patrice on Mon, 2 Jul 2001 19:04:26 +0200 (CEST)

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<nettime> Milton Santos, 'Geography's Philosopher'

(From Le Monde, June 29, 2001)

Milton Santos
the 'geography's philosopher'.

Milton Santos, Brazilian geographer, emeritus professor of Sao Paolo
University, and prominent member of the black intelligentia in Brazil,
died from cancer in a Sao Paolo public hospital, Sunday June 24. In 1994,
he was the first non Anglo-saxon researcher to receive the Vautrin Lud
Prize, usually held by specialist to be the Geography's equivalent to the
Nobel prize.

Milton Santos was born the third of May, 1926, in Brotas de Macauba, a
little town in Bahia State, where his parents, descendents of slaves freed
after the 1888 decree of emancipation, were school teachers, a profession
unlikely to bring one any material wealth in yesterday or today's Brazil.  
Able to read and write when he was five, Milton Santos went then on as a
self-taught person till he was able to enroll as a boarder at the
education institute in Salvador de Bahia. After his secundary studies, he
envisaged a career in engineering, but had to renounce as racist prejudice
precluded him any hope of joining the Polytechnical College.

He then went for studies in law, in which he graduated in 1948 at the
Federal University in Bahia, and succesfully passed the competitive
examination to provide for a professorship in general education in Ilheus,
the capital town of the cocoa trade, then a booming business. His thesis
(The Population of Bahia), which he wrote in order to qualify for the post
of college professor, exposed his true calling, that of an explorer of
geography's human dimension. This led him to pusue his studies at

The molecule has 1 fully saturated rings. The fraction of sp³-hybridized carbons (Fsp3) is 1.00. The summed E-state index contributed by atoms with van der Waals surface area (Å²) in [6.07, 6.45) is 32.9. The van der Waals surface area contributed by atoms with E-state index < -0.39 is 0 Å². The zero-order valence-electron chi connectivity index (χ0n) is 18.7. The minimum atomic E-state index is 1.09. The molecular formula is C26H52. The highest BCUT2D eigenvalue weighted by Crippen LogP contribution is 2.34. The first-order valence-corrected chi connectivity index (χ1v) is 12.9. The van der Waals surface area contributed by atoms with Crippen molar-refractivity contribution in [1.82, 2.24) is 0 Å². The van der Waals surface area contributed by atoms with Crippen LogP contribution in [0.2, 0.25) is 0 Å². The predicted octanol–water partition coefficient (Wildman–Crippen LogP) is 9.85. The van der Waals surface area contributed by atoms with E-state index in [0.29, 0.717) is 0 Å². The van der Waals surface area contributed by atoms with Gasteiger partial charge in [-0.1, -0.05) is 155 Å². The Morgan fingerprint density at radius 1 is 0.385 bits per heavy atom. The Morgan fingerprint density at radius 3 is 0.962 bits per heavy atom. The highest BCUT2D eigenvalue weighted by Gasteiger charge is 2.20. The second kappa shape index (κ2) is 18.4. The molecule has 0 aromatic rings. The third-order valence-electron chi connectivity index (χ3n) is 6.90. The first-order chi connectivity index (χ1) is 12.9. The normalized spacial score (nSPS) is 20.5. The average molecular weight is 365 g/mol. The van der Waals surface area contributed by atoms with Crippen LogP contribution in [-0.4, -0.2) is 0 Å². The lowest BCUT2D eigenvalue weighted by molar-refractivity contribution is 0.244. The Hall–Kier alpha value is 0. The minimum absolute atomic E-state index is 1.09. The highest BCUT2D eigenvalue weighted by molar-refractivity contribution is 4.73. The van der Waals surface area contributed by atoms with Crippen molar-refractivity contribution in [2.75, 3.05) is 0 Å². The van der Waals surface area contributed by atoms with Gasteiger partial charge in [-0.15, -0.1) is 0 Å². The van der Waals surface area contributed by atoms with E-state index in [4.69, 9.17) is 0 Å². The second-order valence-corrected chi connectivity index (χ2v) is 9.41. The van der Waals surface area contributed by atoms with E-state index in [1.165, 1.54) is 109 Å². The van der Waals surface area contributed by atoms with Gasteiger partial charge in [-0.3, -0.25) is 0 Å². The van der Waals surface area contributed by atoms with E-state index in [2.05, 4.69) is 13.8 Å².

Strasbourg University in France, where he earned a docorate in Human
Geography in 1958.  The sociological analyses that went with his research
in Brazil made of him a staunch critic of the plight of those excluded by
Brazilian society, and at the same time an ardent defender of the cause of
nationalism in matters economic.

Milton Santos was arrested soon after the coming into power of the
military dictatorship in 1964, but was released after two month of
arbitrary detention due to a near heart-attack. Dismissed by the Education
ministry, he took the road of forced exile, that saw him as a consultant
with the International Labour Organisation, the Organisation of American
States, UNESCO, and also as an 'itinerant professor', at various posts in
France, United States, Canada, Peru, Venezuala, Great Britain, Nigeria and
Tanzania.  These travels inspired him to write many articles and essays,
as befit a very prolific authors, with more than two scores of books to
his name.

Member of the "Justice and Peace Commission" of Sao Paolo diocese since
1991, and of the National Council for Urban Development, Milton Santos was
also a very discreet 'fellow traveller' of the Workers Party, the
principal political formation on the Brazilian left.

At the dawn of his life, Milton Santos was very critical about the
unfolding globalisation. He branded it a 'perverse phenomenon' , that was
using a 'mendacious vocabulary', refering to 'the global village' and
'world citizens'.  For his collegue Asiz Ab'Saber, also emeritus professor
of Sao Paolo University, Milton Santos was "a philosopher of geography",
whose independent spirit was informed by "the same ideals that Jean-Paul
Sartre stood for" .

article by Jean-Jacques Sevilla
Q&D T by yrs truly,
Amsterdam, on the 'dag van de afschaffing van de slavernij in Suriname'.
(Day of the abolition of slavery in Surinam.)

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